Missionary work has been on my mind a lot lately as I have been recognizing the opportunities for missionary experiences in my neighborhood. I have never lived in a place where there are many missionary opportunities and now I am surrounded by people who are not members or who are not active members of the Church of Jesus Christ of Latter-day Saints. The opportunities are there yet it can be difficult to take them. I have taken a few small steps in the right direction and even then I was nervous. I felt impressed to give two sisters that I visit teach (both are not active) copies of the conference issue of the Ensign. This obviously was nothing too big but it was kind of a leap for me. I am not sure if they have read any of it or plan to, but I feel good knowing that I received a prompting and I followed it.
With all of that said about my recent experiences with missionary work now I will mention the real reason for writing this post. My husband has been reading his mission journal lately and thus has shared stories with me that I have never heard. I was absolutely blown away at some of the experiences he had. I am not talking about wonderful experiences of baptizing a family, or teaching a wonderful sister, or anything of the sort. I was shocked by the unreal experiences he had with a few very disobedient and heartless companions (this was before the bar was risen).
After he shared one particular experience I responded with a line of this sort - "If I found out that my son was that kind of missionary I would be heart broken and dissapointed...we can't let our children be missionaries like that." Then I asked him if their parents knew that their sons were missionaries like that and he said that they probably didn't. Then I asked him, "So how will we know if our sons are good missionaries?" We came to this conclusion...we will know long before they ever leave what kind of missionary they will be.
This brings me to this wonderful talk by Elder David A. Bednar called Becoming a Missionary. He perfectly answers what one must do to prepare for a full-time mission and further suggests that in every area of our lives we must focus more on becoming rather than going. Enjoy portions of the talk below or click on the link above for his full talk:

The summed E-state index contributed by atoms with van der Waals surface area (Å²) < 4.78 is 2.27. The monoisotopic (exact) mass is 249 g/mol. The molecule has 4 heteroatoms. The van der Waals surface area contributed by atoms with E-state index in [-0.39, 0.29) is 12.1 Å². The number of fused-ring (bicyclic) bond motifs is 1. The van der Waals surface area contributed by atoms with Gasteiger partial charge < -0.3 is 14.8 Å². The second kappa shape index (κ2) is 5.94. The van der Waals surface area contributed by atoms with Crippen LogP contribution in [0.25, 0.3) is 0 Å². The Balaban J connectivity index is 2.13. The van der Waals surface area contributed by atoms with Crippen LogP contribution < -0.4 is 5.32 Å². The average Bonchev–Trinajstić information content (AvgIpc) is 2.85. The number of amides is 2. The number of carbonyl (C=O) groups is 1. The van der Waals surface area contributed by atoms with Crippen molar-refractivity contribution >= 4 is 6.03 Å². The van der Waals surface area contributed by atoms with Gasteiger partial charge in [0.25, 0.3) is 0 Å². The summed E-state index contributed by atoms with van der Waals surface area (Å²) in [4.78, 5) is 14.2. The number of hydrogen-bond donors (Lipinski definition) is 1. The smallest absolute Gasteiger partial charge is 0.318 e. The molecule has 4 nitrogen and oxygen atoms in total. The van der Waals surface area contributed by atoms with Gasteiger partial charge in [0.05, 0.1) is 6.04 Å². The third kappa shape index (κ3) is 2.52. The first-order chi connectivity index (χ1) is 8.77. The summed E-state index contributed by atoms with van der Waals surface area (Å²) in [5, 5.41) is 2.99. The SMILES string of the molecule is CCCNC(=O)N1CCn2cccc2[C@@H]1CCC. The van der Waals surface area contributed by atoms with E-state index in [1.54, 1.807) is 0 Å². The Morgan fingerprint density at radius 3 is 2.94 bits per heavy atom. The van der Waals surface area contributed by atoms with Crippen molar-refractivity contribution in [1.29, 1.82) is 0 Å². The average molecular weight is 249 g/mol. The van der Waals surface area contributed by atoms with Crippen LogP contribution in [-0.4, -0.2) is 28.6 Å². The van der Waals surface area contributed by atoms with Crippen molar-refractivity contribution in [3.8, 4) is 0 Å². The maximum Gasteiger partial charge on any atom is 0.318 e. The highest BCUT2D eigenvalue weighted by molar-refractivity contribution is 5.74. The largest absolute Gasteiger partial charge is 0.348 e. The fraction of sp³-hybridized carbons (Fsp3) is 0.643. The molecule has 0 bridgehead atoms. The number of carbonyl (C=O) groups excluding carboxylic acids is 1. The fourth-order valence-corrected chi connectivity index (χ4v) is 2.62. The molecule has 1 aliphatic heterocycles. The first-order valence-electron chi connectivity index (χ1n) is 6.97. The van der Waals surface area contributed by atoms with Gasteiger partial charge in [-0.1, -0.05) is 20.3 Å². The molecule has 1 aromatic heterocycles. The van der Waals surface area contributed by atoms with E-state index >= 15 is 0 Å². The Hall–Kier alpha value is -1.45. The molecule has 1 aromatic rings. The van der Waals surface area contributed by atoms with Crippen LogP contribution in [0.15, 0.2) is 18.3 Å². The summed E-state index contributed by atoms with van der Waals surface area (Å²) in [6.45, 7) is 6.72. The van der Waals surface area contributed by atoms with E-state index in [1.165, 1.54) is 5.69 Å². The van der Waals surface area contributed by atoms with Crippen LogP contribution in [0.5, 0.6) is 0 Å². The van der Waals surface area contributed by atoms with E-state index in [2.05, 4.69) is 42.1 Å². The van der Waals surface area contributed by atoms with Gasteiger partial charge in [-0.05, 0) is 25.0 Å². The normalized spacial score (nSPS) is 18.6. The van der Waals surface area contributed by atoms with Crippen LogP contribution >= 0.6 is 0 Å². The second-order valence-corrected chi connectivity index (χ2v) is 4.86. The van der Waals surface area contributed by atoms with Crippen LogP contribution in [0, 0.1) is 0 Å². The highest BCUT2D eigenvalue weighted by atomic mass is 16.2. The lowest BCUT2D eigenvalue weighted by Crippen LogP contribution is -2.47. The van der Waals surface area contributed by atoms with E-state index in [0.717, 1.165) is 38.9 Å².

“In meetings with young members of the Church around the world, I often invite those in attendance to ask questions. One of the questions I am asked most frequently by young men is this: “What can I do to prepare most effectively to serve as a full-time missionary?” Such a sincere question deserves a serious response.
“My dear young brethren, the single most important thing you can do to prepare for a call to serve is to become a missionary long before you go on a mission. Please notice that in my answer I emphasized becoming rather than going. Let me explain what I mean.
“In our customary Church vocabulary, we often speak of going to church, going to the temple, and going on a mission. Let me be so bold as to suggest that our rather routine emphasis on going misses the mark.
“The issue is not going to church; rather, the issue is worshipping and renewing covenants as we attend church. The issue is not going to or through the temple; rather, the issue is having in our hearts the spirit, the covenants, and the ordinances of the Lord’s house. The issue is not going on a mission; rather, the issue is becoming a missionary and serving throughout our entire life with all of our heart, might, mind, and strength. It is possible for a young man to go on a mission and not become a missionary, and this is not what the Lord requires or what the Church needs.
“My earnest hope for each of you young men is that you will not simply go on a mission—but that you will become missionaries long before you submit your mission papers, long before you receive a call to serve, long before you are set apart by your stake president, and long before you enter the MTC” (Ensign, Nov 2005, 44).
Let us all focus on becoming missionaries now and help our children to do the same. I loved Elder Bednar's suggestion to emphasize things differently - to focus on the more important issues and become better people rather than just go through the motions of going to church, going on a mission, or going to the temple. Let us not only go but become.